So many times have men looked at me in astonishment when I know more about baseball than they do, when I know more about the Seahawks than they do, when I know more about the NBA than they do. And as frustrating as it is that they assume I wouldn’t know anything about sports, I do the same thing. I don’t think I’ve ever asked a woman what the score of the game is or what time the Mariners play. I assume that I am the only woman who knows anything about sports and is as passionate as I am.

I am sorry for that.

Instead of being a victim of the prejudice and being sucked into it, I should be treating every person as someone who may or may not be passionate about sports. I shouldn’t assume that men are knowledgeable about sports and women aren’t. But I do assume. I think most of us do. And that’s not O.K. We can’t assume that an individual is a stereotype. No one is a stereotype — we are our own person with our own interests. And yes, those interests might not be always expected.

I’ve been on the side of being underestimated and overlooked, and I’ve also participated in subjecting my fellow women to the same treatment. Changing my mindset won’t be easy, but at least I acknowledge it’s wrong. But acknowledging a prejudice isn’t enough. We need to remember that every person is a unique individual, not a perpetuation of an outdated stereotype.

The next Guys’ Night Out giveaway is a red party cup, and the next Women’s Night Out giveaway is a clutch purse. The Mariners have great promotions like “Family Night” and “Mariners Reusable Grocery Bag Day.” The gendered giveaways are only further promoting stereotypical gender roles. They can stop now.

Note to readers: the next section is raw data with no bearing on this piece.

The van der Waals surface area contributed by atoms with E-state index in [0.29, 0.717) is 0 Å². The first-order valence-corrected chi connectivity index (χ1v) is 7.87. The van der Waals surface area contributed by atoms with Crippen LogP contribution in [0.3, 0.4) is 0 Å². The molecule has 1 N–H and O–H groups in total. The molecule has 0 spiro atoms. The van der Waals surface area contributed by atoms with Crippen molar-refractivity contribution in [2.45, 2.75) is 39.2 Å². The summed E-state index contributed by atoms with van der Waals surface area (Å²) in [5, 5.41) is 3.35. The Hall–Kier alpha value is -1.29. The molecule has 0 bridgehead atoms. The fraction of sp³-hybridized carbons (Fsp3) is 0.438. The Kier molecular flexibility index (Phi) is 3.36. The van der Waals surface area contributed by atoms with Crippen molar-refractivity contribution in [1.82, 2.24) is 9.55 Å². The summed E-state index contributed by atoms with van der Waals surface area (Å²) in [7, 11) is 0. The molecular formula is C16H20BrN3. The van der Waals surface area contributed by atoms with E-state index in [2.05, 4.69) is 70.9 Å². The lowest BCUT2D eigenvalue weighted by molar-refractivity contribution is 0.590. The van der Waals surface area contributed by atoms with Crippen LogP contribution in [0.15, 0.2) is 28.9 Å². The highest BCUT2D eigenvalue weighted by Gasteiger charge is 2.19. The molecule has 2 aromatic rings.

Copy editor Kelly Pantoleon is a senior creative writing major. 

This article was posted in the section Opinion.
Kelly Pantoleon

Copy Editor Kelly Pantoleon is a senior creative writing major.

2 thoughts on “Sports stereotypes perpetuate sexism

  1. With all of the gender based horrors in the world, I’m glad we can still find time to get upset about the names of promotional events at sporting arenas.

    • ^
      This story matters JUST as much as any other gender-based horror in the world. This story matters because it’s an injustice that happens on an everyday basis, especially for women. When women can’t even engage in common conversation BECAUSE they are women, it matters. It matters because misogynist attitudes like these promotional events facilitate the mindset that women are lesser. This same mindset is translated across cultures, to India and back to the United States. The mindset is ubiquitous. And if minor little events like this STILL make women feel marginalized, then it matters. It matters because society knows that it’s going on, but are ignoring it for other “more important” issues, whereas this one can be solved right now by everyday people who have the ability to do so. They, therefore, have the responsibility to do so. Overlooking these seemingly insignificant injustices further perpetuates inequality by calling them “insignificant.” Kelly felt hurt BECAUSE she’s a woman. Not based on her merit or character. But a factor that she cannot control, namely her womanhood. It matters.